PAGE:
Community Solar Programs Included in New Bedford, MA Climate Action Plan

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With cities and states across the United States emphasizing clean, renewable energy, some are creating action plans that lay out a clear shift to more sustainable operations. The latest to come forward with a climate action plan is New Bedford, one of few municipalities in Massachusetts that have an established vision for reducing carbon emissions and relying on clean energy. As part of the climate action plan, the Town of New Bedford hopes to implement community solar programs to both serve the community and the municipality.

Though New Bedford had put its focus on offshore wind generation, the town has realized the need to shift to solar energy. According to Mayor Jon Mitchell, the town is a leader in both industries, and the drive for community solar programs will help the town continue to pioneer solar programs in Southeastern Massachusetts.

The climate action plan was instituted as part of the city’s goals to reach net-zero carbon emissions by 2050. As many states across the nation like New York have determined, community solar is an efficient means of achieving such a goal. Not only does it reduce the production of carbon, community solar provides homeowners, tenants, and small businesses cost-saving opportunities to participate in sustainable power.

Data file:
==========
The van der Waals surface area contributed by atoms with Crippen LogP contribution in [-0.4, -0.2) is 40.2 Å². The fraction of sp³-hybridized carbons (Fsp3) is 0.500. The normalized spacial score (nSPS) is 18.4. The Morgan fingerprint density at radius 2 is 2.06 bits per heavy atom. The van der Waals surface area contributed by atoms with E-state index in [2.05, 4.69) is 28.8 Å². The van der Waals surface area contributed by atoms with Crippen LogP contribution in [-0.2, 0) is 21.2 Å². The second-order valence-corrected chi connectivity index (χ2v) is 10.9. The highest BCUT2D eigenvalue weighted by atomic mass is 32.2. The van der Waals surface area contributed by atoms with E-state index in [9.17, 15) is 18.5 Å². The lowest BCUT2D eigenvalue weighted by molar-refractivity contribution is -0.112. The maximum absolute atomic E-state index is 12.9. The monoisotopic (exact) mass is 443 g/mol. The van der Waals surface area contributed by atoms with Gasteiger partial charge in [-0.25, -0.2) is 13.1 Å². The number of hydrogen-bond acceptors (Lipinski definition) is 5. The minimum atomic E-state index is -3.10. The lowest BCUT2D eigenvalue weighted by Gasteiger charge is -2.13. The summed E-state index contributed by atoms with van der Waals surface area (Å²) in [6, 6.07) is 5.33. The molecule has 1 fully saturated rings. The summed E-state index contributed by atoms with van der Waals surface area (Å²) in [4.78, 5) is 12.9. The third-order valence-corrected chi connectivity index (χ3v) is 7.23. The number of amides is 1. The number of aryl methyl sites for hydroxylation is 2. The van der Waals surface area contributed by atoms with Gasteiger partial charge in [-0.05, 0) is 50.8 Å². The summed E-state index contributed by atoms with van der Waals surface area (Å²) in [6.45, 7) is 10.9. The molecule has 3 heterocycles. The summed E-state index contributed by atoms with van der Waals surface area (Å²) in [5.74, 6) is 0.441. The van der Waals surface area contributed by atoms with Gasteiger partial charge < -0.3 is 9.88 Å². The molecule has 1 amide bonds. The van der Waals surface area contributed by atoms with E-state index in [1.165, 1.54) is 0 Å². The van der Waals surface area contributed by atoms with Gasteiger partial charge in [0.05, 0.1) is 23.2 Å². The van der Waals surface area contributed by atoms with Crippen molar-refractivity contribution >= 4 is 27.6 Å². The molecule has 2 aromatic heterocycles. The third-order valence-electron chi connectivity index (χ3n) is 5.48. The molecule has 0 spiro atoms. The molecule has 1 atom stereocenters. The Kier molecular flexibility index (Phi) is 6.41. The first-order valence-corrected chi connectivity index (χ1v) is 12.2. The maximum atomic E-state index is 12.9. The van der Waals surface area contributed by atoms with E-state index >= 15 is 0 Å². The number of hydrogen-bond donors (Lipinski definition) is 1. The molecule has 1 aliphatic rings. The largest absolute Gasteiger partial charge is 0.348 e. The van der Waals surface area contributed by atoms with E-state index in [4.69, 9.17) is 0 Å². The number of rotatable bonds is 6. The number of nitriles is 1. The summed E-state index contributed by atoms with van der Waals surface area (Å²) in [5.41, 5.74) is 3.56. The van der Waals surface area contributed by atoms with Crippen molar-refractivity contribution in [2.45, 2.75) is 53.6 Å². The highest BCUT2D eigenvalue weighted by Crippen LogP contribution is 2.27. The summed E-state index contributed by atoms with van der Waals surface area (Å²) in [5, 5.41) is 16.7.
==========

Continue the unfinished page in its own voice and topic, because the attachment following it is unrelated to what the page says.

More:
Unlike traditional solar, community solar subscribers don’t need to pay upfront costs to install expensive panels. Nor are they responsible for maintenance. By subscribing to community solar programs, participants are eligible for a credit toward their utility bills. New Bedford’s climate action plan will directly impact the local community and municipality while also bringing jobs to the region.

Along with community solar, the climate action plan includes calls for energy and water use reduction, an increased presence of electric vehicles, and composting. Though community solar will play an integral role in reducing emissions, the plan notes that transportation makes up just over 31% of the total emissions, with Built Environment contributing the most at 57.5%.


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